Considering this specific context, understanding the reproductive career trajectories of HIV infected Indian women would have significant implications for the PMTCT programs in the country.

Materials and Methods

Study setting

The study was conducted among HIV infected women attending a specialty HIV clinic run by a non-government organization (NGO) in Pune, Maharashtra, Western India. Maharashtra has a high HIV prevalence (for 2013: 0.40) [5].

Study population

From November 2010 until December 2011 all HIV infected women attending the clinic were screened for eligibility (N = 1,023). Ever married women aged 15–45 and who knew about their HIV positive status for more than 6 months were considered eligible and were informed about the study. Of the eligible women (N = 820), 99% (N = 811) were informed about the study and 622 (77%) participated and completed the interview.

Ethical considerations

The study protocol, consent forms and data collection tools were reviewed and approved by the organization’s Independent Ethics Committee for Research (IECR). The ethics committee is registered with the government agency (registration number: ECR/146/Indt/MH/2014). Informed written consent was obtained from the women prior to data collection and confidentiality norms were strictly adhered to. Counseling support was available to women when required.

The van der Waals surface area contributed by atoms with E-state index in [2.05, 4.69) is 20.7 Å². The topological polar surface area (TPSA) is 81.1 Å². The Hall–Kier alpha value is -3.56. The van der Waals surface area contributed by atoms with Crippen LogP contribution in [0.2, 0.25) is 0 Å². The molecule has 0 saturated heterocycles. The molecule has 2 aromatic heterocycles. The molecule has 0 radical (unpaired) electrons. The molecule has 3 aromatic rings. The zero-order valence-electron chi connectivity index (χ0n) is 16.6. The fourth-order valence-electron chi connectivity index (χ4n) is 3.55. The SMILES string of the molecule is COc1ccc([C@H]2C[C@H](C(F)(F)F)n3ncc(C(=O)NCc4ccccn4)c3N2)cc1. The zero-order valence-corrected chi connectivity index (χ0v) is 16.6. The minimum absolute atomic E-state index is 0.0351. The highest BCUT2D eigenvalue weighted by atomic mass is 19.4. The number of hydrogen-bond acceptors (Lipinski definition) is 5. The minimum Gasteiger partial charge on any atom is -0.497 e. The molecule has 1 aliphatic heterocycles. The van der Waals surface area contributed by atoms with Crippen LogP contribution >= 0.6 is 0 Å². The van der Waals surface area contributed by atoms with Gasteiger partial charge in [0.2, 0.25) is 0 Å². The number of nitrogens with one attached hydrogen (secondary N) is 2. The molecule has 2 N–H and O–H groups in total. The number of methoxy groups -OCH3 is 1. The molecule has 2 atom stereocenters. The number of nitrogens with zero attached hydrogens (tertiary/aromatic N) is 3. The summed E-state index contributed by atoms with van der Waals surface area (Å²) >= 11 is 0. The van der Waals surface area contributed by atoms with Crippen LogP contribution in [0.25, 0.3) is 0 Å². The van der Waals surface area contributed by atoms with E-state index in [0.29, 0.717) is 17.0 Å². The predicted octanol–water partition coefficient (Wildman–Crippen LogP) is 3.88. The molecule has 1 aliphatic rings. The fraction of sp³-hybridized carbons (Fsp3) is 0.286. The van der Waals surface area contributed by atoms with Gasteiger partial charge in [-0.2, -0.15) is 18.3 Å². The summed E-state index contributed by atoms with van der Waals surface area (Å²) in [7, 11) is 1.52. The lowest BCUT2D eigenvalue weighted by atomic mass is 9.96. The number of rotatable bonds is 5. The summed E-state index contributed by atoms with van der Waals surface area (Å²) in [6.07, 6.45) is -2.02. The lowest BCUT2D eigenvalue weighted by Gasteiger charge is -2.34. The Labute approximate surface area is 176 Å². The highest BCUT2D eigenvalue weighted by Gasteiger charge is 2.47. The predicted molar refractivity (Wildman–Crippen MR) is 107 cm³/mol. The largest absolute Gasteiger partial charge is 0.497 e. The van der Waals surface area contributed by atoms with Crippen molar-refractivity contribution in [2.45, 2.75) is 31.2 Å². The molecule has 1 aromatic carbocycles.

Data collection

We collected retrospective calendar data on all the reproductive events starting from menarche to menopause. Information about the timing (month and year) of the events pertaining to the domains of marriage (married, divorced and widowed) and cohabitation with partner (yes/no), childbearing (pregnancies, births and other pregnancy outcomes), contraceptive use and treatment seeking was collected by trained woman interviewers using the conversational interviewing approach. Information about other demographic variables was collected from the women at the time of interview which included education, place of living (rural/urban), socio-economic status (Kuppuswamy scale [27]), dates of HIV testing of the woman and her partner and reason for HIV testing. Partner’s HIV status was recorded as reported by women.